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Asia Pacific Airlines Traffic Results - July 2015

Download: Printable PDF Date: 28 Aug 2015 02:00 category:
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 Asia Pacific Airlines Traffic Results - July 2015 - Airlines publisher
Tatjana Obrazcova

Preliminary traffic figures for the month of July released today by the Association of Asia Pacific Airlines (AAPA) showed further robust growth in international passenger numbers, whereas air cargo demand has weakened.

Taken together, airlines based in the Asian region carried 23.7 million international passengers in July, a 6.5% increase compared to the same month last year. In revenue passenger kilometre (RPK) terms, international passenger demand grew by 8.6%, exceeding the 6.2% expansion in available seat capacity by a comfortable margin. As a result, the average international passenger load factor climbed 1.8 percentage points higher to 80.9% for the month.

Air freight markets, on the other hand, softened in July reflecting a slowdown in world trade activity and weakening demand for Asian exports. Measured in freight tonne kilometre (FTK) terms, air cargo demand registered a 2.2% decline compared to the same month last year. Offered freight capacity increased by 2.9%, leading to a 3.2 percentage point fall in the average international freight load factor to 62.1% for the month.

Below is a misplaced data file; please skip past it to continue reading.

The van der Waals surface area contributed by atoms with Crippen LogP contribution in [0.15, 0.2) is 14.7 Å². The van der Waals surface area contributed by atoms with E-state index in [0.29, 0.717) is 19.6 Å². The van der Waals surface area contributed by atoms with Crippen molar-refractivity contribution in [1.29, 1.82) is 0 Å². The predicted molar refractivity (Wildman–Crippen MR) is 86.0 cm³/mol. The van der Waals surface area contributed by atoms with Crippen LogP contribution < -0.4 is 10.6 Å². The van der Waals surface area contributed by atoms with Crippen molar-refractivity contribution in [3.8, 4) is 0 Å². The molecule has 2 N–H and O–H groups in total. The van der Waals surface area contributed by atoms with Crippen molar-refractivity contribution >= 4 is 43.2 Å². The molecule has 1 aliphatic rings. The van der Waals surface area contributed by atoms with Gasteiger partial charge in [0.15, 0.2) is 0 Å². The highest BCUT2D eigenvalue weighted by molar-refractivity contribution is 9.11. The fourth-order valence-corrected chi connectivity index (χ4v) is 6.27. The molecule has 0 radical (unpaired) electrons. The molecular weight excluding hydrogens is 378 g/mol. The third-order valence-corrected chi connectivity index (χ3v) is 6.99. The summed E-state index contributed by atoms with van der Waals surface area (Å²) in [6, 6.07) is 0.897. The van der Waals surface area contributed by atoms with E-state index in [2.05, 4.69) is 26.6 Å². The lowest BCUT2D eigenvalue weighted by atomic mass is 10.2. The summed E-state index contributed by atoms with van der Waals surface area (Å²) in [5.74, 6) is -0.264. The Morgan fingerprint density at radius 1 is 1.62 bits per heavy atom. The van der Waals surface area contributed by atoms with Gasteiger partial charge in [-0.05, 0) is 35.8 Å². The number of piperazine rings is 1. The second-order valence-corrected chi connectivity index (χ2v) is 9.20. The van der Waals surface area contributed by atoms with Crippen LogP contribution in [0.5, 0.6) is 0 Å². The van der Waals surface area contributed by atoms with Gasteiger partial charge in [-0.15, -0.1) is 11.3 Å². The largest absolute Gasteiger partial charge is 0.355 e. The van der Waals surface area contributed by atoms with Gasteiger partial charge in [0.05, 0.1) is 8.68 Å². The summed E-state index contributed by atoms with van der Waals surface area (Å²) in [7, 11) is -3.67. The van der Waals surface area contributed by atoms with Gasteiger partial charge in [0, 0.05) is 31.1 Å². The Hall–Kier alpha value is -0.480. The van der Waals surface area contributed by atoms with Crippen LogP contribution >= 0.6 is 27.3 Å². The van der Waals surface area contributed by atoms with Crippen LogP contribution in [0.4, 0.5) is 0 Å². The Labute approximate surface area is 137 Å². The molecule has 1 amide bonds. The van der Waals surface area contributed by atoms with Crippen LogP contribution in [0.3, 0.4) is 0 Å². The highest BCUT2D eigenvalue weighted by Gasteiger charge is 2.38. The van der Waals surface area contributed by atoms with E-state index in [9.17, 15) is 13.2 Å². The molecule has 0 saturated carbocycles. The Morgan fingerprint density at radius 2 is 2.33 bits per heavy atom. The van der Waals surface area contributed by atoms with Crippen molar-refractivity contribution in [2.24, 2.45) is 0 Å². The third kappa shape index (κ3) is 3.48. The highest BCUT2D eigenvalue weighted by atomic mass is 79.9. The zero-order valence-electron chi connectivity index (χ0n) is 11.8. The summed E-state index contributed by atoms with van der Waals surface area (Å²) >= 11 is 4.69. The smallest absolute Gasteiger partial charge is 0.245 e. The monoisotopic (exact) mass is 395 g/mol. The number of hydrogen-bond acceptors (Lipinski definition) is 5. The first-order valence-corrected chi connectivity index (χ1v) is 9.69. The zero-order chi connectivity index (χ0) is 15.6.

Commenting on the results, Mr. Andrew Herdman, AAPA Director General said, “Asian carriers have seen sustained growth in air travel demand on both regional and long haul routes. Overall, for the first seven months of the year, Asian carriers carried a combined total of 159.3 million international passengers, 9.0% more than the same period last year.”

Mr. Herdman added, “On the freight side of the business, air cargo demand began the year quite strongly but has lost momentum as a result of a slowdown in global trade and weaker demand for Asian exports. For the January – July period, the region’s carriers reported a 3.5% increase in international air cargo demand, down from the 5.3% growth recorded in 2014.”

Mr. Herdman added, “Consumers are enjoying the benefits of lower oil prices, including access to a wide range of affordable airfares, which are helping to drive the sustained growth in travel demand. Asian airlines are focused on meeting that growth in demand, whilst achieving further cost savings and operational efficiencies to deliver improved levels of profitability to support future investment.”

Mr. Herdman concluded, “Whilst demand for air travel remains robust, the weak cargo markets highlight some wider concerns about downside risks to the global macroeconomic outlook, including the effects of slower growth in China, exaggerated currency movements and stock market volatility, that could affect both business confidence and consumer demand going forward.”



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